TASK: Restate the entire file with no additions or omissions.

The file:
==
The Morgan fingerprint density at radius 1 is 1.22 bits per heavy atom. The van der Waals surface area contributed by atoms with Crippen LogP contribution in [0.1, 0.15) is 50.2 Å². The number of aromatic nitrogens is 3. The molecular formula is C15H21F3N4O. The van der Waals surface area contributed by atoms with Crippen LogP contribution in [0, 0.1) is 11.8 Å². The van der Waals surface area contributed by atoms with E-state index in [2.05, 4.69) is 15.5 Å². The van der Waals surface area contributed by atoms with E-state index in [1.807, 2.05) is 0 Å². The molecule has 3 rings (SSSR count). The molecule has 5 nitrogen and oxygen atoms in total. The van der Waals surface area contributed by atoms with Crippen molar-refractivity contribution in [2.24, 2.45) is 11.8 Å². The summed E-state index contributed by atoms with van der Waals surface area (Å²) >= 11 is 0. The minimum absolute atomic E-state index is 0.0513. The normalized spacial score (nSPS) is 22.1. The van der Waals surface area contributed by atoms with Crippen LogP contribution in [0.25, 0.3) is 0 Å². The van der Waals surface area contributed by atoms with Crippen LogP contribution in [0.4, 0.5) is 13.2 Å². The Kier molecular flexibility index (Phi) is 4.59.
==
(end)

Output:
The Morgan fingerprint density at radius 1 is 1.22 bits per heavy atom. The van der Waals surface area contributed by atoms with Crippen LogP contribution in [0.1, 0.15) is 50.2 Å². The number of aromatic nitrogens is 3. The molecular formula is C15H21F3N4O. The van der Waals surface area contributed by atoms with Crippen LogP contribution in [0, 0.1) is 11.8 Å². The van der Waals surface area contributed by atoms with E-state index in [2.05, 4.69) is 15.5 Å². The van der Waals surface area contributed by atoms with E-state index in [1.807, 2.05) is 0 Å². The molecule has 3 rings (SSSR count). The molecule has 5 nitrogen and oxygen atoms in total. The van der Waals surface area contributed by atoms with Crippen molar-refractivity contribution in [2.24, 2.45) is 11.8 Å². The summed E-state index contributed by atoms with van der Waals surface area (Å²) >= 11 is 0. The minimum absolute atomic E-state index is 0.0513. The normalized spacial score (nSPS) is 22.1. The van der Waals surface area contributed by atoms with Crippen LogP contribution in [0.25, 0.3) is 0 Å². The van der Waals surface area contributed by atoms with Crippen LogP contribution in [0.4, 0.5) is 13.2 Å². The Kier molecular flexibility index (Phi) is 4.59.